There are two primary methods of infusing herbs into a base oil. The hot oil infusion method is quick and relatively painless. I have been taught it is less medicinally beneficial than the cold method. You can read about the warm infusion method here.
The cold infusion method is wonderful for both fresh and dried herbs. Dry herbs tend to make a more potent oil and there is less of a chance of rancidity. Fresh herbs have a high water content which can lead to rancid oil or mold issues, so special care should be taken when infusing fresh herbs in oil. I tend to usually work with dry herbs, but when things like dandelion, lilac, and calendula are in season I will definitely make some nice fresh infused oils with them.
Step By Step Instructions
1. Harvest your herbs during the cooler part of the day, from a clean place without pesticides, herbicides, or animal feces. Be sure they are dry. Do not rinse the herbs.
2. Place the fresh herbs in a sterilized dry glass jar (affiliate link for what I use). I run mine through the sanitizing cycle in the dishwasher and make sure they are thoroughly clean and dry before putting the herbs in.
3. Cover the herbs completely with organic extra virgin olive oil. You can use other beneficial medicinal oils but a good quality olive oil (affiliate link) is stable and a standard most herbalists follow.
4. Use a wooden chopstick or something similar to push the herbs under the oil and release all the air bubbles. You may have to do this a few times during the first day. Some herbs will float to the top for the first week or two. Be sure to keep them completely submerged under the oil. This may require a lot of poking at them but eventually they will sink below the oil line. Herb matter exposed to air will increase your chance for rancidity and mold.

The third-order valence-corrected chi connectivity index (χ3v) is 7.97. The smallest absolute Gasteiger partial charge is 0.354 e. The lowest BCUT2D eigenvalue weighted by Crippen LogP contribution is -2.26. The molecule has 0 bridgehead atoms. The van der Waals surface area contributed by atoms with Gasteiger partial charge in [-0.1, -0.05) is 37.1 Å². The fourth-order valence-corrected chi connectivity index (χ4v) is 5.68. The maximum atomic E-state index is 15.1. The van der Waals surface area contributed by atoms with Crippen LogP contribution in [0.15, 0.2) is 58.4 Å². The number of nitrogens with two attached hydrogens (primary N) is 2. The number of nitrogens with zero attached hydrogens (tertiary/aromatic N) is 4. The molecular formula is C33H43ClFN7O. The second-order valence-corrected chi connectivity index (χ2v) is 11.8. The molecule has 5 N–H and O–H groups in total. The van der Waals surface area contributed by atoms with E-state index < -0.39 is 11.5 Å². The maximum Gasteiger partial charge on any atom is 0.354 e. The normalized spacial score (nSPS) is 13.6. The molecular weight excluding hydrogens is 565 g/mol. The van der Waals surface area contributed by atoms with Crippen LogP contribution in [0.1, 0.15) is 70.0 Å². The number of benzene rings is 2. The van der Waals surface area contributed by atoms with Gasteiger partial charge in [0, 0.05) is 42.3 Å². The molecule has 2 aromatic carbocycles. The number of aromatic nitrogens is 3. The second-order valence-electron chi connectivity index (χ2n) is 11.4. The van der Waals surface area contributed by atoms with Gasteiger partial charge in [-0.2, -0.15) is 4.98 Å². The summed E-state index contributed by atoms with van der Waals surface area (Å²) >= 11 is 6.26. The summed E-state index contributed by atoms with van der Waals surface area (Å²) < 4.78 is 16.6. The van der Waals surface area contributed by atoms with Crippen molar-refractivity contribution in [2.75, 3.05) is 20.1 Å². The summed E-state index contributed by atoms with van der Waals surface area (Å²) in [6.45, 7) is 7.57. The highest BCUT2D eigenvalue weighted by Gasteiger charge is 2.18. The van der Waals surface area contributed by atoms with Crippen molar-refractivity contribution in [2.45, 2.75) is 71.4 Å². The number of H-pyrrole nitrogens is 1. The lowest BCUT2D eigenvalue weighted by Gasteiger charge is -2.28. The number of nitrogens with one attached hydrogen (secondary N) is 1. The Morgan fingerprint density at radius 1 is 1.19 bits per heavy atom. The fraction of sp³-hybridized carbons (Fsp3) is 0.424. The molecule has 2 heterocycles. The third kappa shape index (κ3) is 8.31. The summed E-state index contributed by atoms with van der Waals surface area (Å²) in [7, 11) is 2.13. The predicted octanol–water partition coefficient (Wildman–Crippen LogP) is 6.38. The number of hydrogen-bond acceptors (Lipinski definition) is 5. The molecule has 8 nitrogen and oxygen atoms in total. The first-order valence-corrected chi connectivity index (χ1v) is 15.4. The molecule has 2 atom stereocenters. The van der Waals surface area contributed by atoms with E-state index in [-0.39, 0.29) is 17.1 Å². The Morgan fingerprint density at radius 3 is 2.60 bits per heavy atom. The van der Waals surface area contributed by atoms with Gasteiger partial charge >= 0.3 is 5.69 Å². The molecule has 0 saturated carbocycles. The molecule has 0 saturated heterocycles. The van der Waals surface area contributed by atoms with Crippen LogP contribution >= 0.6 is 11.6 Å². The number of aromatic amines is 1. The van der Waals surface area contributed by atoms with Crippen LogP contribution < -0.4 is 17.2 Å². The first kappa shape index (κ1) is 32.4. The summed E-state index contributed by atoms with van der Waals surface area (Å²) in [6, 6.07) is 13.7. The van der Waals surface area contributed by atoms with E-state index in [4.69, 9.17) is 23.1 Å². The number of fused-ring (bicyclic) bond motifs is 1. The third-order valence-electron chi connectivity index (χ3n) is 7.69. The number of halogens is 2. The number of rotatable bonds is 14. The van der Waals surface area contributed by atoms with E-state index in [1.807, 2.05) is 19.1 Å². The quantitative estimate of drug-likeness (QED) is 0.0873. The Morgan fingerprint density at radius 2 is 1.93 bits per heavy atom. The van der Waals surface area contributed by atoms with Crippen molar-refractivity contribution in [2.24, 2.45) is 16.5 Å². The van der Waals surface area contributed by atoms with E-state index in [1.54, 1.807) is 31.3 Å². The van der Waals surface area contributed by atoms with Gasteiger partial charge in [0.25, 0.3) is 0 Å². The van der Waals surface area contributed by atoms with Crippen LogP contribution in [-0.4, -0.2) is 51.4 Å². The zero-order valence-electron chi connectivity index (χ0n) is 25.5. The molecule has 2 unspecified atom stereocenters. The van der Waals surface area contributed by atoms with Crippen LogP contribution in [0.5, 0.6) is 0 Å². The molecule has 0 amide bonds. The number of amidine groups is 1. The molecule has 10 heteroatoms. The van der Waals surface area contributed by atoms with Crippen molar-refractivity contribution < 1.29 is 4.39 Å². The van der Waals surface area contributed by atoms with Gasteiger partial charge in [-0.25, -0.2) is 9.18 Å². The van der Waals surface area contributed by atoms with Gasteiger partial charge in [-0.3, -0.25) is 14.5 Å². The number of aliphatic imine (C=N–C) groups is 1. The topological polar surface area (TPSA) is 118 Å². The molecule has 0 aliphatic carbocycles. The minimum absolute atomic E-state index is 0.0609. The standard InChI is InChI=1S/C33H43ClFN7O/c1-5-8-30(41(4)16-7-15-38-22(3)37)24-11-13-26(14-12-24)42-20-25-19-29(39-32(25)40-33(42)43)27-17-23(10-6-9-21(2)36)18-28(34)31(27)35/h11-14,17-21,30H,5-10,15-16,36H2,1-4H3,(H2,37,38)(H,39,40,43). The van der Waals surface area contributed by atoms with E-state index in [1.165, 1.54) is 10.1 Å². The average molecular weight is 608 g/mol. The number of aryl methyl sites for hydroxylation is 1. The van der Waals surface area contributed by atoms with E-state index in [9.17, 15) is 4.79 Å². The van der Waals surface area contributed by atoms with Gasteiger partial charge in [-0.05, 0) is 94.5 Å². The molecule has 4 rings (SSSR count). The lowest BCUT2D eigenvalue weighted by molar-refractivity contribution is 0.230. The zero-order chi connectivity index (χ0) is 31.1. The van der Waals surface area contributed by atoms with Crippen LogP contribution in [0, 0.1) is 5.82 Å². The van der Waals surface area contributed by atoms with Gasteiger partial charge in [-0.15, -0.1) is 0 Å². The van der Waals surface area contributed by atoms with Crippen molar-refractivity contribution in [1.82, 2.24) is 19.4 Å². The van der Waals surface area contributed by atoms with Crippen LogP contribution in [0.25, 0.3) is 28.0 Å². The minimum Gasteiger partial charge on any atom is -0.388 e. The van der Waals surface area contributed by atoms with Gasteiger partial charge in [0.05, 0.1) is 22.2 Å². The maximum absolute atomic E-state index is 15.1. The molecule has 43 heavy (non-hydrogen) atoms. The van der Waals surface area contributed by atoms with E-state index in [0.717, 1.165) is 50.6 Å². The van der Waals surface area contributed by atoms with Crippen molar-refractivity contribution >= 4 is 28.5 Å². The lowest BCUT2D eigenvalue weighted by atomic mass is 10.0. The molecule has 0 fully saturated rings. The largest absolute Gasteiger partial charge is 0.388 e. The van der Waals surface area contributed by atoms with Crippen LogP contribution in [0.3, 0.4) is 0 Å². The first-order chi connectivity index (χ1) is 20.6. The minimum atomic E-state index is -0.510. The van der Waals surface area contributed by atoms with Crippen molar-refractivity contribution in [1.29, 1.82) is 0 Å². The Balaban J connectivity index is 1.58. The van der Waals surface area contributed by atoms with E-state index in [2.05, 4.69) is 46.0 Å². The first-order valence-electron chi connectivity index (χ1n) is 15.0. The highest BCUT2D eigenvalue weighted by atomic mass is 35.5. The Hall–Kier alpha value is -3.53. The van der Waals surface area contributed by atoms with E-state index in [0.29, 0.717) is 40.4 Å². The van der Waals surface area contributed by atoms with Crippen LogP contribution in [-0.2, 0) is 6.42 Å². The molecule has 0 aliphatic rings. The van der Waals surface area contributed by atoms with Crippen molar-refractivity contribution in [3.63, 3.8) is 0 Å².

5. Top the jar completely with olive oil leaving about an inch of oil over your herb matter.
6. If you are using dry herbs you can screw a lid on the jar, if you are using fresh herbs place some cheese cloth (affiliate link) or a coffee filter (affiliate link) over the top of the jar and secure it with a rubber band. This will allow the water from the herbs to evaporate and escape from the oil, decreasing your chance for rancidity.
7. This is a source of contention. Some herbalists say to place your jars in a sunny, warm, but not too hot, location and allow the warmth and sun to aid in the infusion of the oils. Others say to put them in a cool dark place to decrease the chance of mold forming. In the end do what feels true to you. I prefer to put the oils in the sunny kitchen window and allow them to infuse that way.
8. Label the jars with the exact date you started them and let them infuse for 4-6 weeks. No longer.
9. Using a fine mesh filter, filter the herbs from the oil into a separate glass jar.
10. If you used fresh herbs, allow that oil to sit covered with breathable material for a day or two. After that time check the bottom of the jar to see if any water has collected on the bottom. If so extract the oil from the top of the jar, leaving the water with a thin layer of oil on top to be discarded.
11. Decant your finished oil into a cobalt or brown colored jar (affiliate link) to protect from UV damage.
12. Add some vitamin e oil (affiliate link) to help extend the shelf life. You can also add a few drops of myrrh or rosemary essential oil (affiliate link) to extend shelf life and protect from rancidity.
Herb infused oils need to be stored with a tight fitting lid in a cool dry place out of the light. If they are stored properly, the will usually last up to a year. Be sure to label your oil with the date you made it so you know when its shelf life will end.
When working with any herbs, please take these basic herbal medicine safety considerations in mind.
What is your favorite way to infuse herbal oils?
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